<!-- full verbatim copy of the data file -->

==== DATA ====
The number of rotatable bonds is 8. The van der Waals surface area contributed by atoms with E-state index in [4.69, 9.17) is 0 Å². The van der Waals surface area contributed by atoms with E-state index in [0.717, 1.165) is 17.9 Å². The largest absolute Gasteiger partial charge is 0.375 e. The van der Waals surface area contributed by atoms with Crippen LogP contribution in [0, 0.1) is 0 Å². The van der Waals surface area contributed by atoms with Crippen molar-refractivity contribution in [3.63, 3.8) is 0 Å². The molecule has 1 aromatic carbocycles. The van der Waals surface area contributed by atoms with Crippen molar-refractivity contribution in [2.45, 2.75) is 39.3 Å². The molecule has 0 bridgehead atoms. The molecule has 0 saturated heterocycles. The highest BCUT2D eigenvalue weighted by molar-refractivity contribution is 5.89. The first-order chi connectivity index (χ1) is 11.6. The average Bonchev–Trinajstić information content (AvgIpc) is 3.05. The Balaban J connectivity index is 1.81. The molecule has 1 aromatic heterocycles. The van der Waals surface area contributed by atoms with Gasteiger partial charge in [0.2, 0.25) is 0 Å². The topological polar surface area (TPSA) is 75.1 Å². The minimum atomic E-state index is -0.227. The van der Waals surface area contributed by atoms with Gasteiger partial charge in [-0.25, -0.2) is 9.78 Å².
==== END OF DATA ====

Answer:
The number of rotatable bonds is 8. The van der Waals surface area contributed by atoms with E-state index in [4.69, 9.17) is 0 Å². The van der Waals surface area contributed by atoms with E-state index in [0.717, 1.165) is 17.9 Å². The largest absolute Gasteiger partial charge is 0.375 e. The van der Waals surface area contributed by atoms with Crippen LogP contribution in [0, 0.1) is 0 Å². The van der Waals surface area contributed by atoms with Crippen molar-refractivity contribution in [3.63, 3.8) is 0 Å². The molecule has 1 aromatic carbocycles. The van der Waals surface area contributed by atoms with Crippen molar-refractivity contribution in [2.45, 2.75) is 39.3 Å². The molecule has 0 bridgehead atoms. The molecule has 0 saturated heterocycles. The highest BCUT2D eigenvalue weighted by molar-refractivity contribution is 5.89. The first-order chi connectivity index (χ1) is 11.6. The average Bonchev–Trinajstić information content (AvgIpc) is 3.05. The Balaban J connectivity index is 1.81. The molecule has 1 aromatic heterocycles. The van der Waals surface area contributed by atoms with Gasteiger partial charge in [0.2, 0.25) is 0 Å². The topological polar surface area (TPSA) is 75.1 Å². The minimum atomic E-state index is -0.227. The van der Waals surface area contributed by atoms with Gasteiger partial charge in [-0.25, -0.2) is 9.78 Å².